This one’s the second part of a three-parter on The Swapper – if you haven’t read the first part, you can read it here, or you can just keep reading, because I’m about to summarise the main points. The conclusions we came to last time are going to serve as the starting point for talking about The Swapper, a game which raises some interesting questions about those conclusions. So: the conclusions.
#1: People organise their lives through stories.
#2: When people engage with fictional stories, they may sometimes see aspects of their own story reflected therein.
#3: The silent protagonist in video games is designed as a sock for the player: they have no personality of their own, thereby allowing the player to extend their own identity through the sock into the game world.
Right, now let’s do a quick overview of The Swapper for the folk that haven’t played it before. The whole premise of the game is that there’s this technology that allows you to a) clone yourself and b) shift your consciousness from one clone into another. This raises all sorts of interesting questions about the self and identity – not to mention all those other questions about ethics and cloning and so on. Among this host of weighty philosophical questions, there’s a slightly different question as regards the nature of the video game – that is, the relationship between player and player-character.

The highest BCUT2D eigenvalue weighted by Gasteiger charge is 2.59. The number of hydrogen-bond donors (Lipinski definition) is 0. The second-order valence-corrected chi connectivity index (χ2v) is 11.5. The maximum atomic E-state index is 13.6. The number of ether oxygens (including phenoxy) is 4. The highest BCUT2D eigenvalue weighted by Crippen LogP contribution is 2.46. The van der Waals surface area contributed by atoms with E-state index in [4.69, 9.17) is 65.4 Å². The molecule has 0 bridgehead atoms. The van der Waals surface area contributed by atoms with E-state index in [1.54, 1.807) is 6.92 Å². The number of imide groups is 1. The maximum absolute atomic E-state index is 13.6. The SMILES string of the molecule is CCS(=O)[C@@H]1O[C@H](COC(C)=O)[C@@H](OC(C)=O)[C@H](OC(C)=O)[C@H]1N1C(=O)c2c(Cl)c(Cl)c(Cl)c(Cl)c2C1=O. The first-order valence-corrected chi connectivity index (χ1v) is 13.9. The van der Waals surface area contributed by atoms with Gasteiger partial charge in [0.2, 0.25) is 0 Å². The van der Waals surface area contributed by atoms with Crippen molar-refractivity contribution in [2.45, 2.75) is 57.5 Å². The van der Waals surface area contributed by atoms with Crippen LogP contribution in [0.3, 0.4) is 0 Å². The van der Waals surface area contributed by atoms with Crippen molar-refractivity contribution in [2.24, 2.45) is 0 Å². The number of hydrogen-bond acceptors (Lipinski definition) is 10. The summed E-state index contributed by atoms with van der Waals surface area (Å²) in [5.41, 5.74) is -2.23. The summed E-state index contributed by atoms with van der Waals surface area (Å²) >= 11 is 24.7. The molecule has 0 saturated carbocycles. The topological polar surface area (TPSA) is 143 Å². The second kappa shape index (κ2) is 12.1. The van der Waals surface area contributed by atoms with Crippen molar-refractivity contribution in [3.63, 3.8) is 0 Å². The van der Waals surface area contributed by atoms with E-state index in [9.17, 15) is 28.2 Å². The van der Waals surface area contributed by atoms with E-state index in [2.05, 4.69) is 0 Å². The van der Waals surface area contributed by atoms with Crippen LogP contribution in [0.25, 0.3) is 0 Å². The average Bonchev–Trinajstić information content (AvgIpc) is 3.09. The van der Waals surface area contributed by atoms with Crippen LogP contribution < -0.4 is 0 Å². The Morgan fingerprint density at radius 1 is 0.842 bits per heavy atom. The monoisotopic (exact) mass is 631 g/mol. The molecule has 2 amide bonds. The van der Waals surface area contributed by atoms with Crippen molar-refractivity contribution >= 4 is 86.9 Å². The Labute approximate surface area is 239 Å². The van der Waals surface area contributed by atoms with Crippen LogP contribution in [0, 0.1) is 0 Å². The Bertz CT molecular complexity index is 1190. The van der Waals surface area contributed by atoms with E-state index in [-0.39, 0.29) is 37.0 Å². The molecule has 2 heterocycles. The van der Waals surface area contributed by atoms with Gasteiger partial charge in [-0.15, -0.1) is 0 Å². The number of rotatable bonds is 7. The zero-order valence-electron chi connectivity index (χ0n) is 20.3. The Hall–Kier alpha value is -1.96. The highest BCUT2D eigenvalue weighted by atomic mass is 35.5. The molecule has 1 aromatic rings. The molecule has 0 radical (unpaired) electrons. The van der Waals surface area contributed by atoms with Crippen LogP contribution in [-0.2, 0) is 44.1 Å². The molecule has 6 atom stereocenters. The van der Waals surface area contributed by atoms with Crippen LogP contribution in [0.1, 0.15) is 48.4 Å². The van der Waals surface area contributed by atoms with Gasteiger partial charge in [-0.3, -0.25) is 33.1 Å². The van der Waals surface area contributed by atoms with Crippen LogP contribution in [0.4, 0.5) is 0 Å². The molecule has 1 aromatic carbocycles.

Let’s give a couple of examples. Imagine that you’re at the top of a ledge, and the only way forwards is down. After a bit of hesitation, you jump off. It’s a very long way down, and you know your body won’t survive the fall – but that’s okay, because moments before you hit the bottom, you create a clone standing stationary on the ground, transmit your consciousness into her, and move along. The previous you, devoid now of any Self, hits the ground with a crack. The body folds into unnatural angles, the space-suit tears under the impact, and that vital oxygen escapes with a hiss… and you, the player, move along towards your next goal in an identical body. Another: you step on a button, and a door to the next area opens. You step off the button, and it closes again. You return to the button, create a clone of yourself past the door, teleport your consciousness into that new body, and leave. The old you is stuck on the other side of the door – but who cares? You’re making progress.
What The Swapper shows us, then, is how disposable the player-character actually is. Not only are you swapping bodies like so many socks, but the body as empty disposable husk is a narrative fact. In most video games, you die and you reload – your ‘death’ is wiped, in a narrative sense – it never happened. That’s not the case in The Swapper. You’ve got clones, and they die (regularly) – they’re disposable, right? Realistically, they’re just vehicles that you run around the world in. It’s not great when they die, because it’s inconvenient, but I suspect most of us don’t feel bad for their pain. The worst thing about character-death is that it sets back your progress. This attitude towards the player character is emphasised by the fact that they’re a space-suit – we never see a face or anything.